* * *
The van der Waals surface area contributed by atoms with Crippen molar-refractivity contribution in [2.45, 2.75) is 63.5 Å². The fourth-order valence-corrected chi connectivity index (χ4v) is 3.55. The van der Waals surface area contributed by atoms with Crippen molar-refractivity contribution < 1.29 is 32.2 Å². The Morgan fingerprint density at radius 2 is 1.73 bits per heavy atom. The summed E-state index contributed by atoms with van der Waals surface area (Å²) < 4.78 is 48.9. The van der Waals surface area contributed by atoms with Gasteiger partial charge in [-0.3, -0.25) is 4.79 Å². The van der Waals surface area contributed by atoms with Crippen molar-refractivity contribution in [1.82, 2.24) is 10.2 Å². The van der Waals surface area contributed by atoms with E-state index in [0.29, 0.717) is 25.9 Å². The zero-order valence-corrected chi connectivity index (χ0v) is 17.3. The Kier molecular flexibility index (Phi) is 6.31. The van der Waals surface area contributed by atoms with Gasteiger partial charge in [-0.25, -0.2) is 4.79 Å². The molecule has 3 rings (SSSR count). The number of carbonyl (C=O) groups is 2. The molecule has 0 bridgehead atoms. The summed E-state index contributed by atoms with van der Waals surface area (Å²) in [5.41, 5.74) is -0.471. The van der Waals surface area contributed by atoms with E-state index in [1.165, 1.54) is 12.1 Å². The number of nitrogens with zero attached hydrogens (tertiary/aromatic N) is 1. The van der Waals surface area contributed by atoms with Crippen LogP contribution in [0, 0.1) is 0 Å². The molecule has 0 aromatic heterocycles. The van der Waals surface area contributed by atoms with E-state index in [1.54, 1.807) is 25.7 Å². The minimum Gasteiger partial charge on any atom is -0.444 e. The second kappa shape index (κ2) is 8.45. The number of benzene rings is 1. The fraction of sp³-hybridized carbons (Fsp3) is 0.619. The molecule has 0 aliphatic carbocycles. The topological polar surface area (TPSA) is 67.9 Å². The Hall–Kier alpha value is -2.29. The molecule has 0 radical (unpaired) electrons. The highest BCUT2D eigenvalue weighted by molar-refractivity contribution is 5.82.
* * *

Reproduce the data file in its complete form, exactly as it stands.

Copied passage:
The van der Waals surface area contributed by atoms with Crippen molar-refractivity contribution in [2.45, 2.75) is 63.5 Å². The fourth-order valence-corrected chi connectivity index (χ4v) is 3.55. The van der Waals surface area contributed by atoms with Crippen molar-refractivity contribution < 1.29 is 32.2 Å². The Morgan fingerprint density at radius 2 is 1.73 bits per heavy atom. The summed E-state index contributed by atoms with van der Waals surface area (Å²) < 4.78 is 48.9. The van der Waals surface area contributed by atoms with Gasteiger partial charge in [-0.3, -0.25) is 4.79 Å². The van der Waals surface area contributed by atoms with Crippen molar-refractivity contribution in [1.82, 2.24) is 10.2 Å². The van der Waals surface area contributed by atoms with E-state index in [0.29, 0.717) is 25.9 Å². The zero-order valence-corrected chi connectivity index (χ0v) is 17.3. The Kier molecular flexibility index (Phi) is 6.31. The van der Waals surface area contributed by atoms with Gasteiger partial charge in [-0.25, -0.2) is 4.79 Å². The molecule has 3 rings (SSSR count). The number of carbonyl (C=O) groups is 2. The molecule has 0 bridgehead atoms. The summed E-state index contributed by atoms with van der Waals surface area (Å²) in [5.41, 5.74) is -0.471. The van der Waals surface area contributed by atoms with E-state index in [1.165, 1.54) is 12.1 Å². The number of nitrogens with zero attached hydrogens (tertiary/aromatic N) is 1. The van der Waals surface area contributed by atoms with Crippen LogP contribution in [0, 0.1) is 0 Å². The molecule has 0 aromatic heterocycles. The van der Waals surface area contributed by atoms with E-state index in [1.54, 1.807) is 25.7 Å². The minimum Gasteiger partial charge on any atom is -0.444 e. The second kappa shape index (κ2) is 8.45. The number of benzene rings is 1. The fraction of sp³-hybridized carbons (Fsp3) is 0.619. The molecule has 0 aliphatic carbocycles. The topological polar surface area (TPSA) is 67.9 Å². The Hall–Kier alpha value is -2.29. The molecule has 0 radical (unpaired) electrons. The highest BCUT2D eigenvalue weighted by molar-refractivity contribution is 5.82.